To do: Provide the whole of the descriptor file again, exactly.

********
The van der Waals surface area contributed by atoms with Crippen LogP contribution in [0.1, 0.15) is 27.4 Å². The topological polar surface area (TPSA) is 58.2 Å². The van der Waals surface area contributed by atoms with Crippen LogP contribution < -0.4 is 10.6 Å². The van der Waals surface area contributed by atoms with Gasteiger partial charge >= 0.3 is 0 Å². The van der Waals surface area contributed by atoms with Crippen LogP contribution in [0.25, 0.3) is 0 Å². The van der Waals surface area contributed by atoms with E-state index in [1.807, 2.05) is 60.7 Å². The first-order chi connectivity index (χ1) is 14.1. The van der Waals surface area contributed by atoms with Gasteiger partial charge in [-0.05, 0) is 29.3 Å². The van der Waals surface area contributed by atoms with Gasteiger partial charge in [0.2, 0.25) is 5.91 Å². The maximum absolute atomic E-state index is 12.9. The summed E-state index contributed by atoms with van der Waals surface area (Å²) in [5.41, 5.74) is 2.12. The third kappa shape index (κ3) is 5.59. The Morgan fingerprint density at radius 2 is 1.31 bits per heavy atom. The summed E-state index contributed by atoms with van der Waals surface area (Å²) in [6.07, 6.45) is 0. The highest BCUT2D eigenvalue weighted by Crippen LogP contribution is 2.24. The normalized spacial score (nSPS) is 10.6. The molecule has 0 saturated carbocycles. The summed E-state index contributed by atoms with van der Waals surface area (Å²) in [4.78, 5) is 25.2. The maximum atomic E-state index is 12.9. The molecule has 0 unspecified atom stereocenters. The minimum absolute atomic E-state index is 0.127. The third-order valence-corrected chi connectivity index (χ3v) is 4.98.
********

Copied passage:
The van der Waals surface area contributed by atoms with Crippen LogP contribution in [0.1, 0.15) is 27.4 Å². The topological polar surface area (TPSA) is 58.2 Å². The van der Waals surface area contributed by atoms with Crippen LogP contribution < -0.4 is 10.6 Å². The van der Waals surface area contributed by atoms with Gasteiger partial charge >= 0.3 is 0 Å². The van der Waals surface area contributed by atoms with Crippen LogP contribution in [0.25, 0.3) is 0 Å². The van der Waals surface area contributed by atoms with E-state index in [1.807, 2.05) is 60.7 Å². The first-order chi connectivity index (χ1) is 14.1. The van der Waals surface area contributed by atoms with Gasteiger partial charge in [-0.05, 0) is 29.3 Å². The van der Waals surface area contributed by atoms with Gasteiger partial charge in [0.2, 0.25) is 5.91 Å². The maximum absolute atomic E-state index is 12.9. The summed E-state index contributed by atoms with van der Waals surface area (Å²) in [5.41, 5.74) is 2.12. The third kappa shape index (κ3) is 5.59. The Morgan fingerprint density at radius 2 is 1.31 bits per heavy atom. The summed E-state index contributed by atoms with van der Waals surface area (Å²) in [6.07, 6.45) is 0. The highest BCUT2D eigenvalue weighted by Crippen LogP contribution is 2.24. The normalized spacial score (nSPS) is 10.6. The molecule has 0 saturated carbocycles. The summed E-state index contributed by atoms with van der Waals surface area (Å²) in [4.78, 5) is 25.2. The maximum atomic E-state index is 12.9. The molecule has 0 unspecified atom stereocenters. The minimum absolute atomic E-state index is 0.127. The third-order valence-corrected chi connectivity index (χ3v) is 4.98.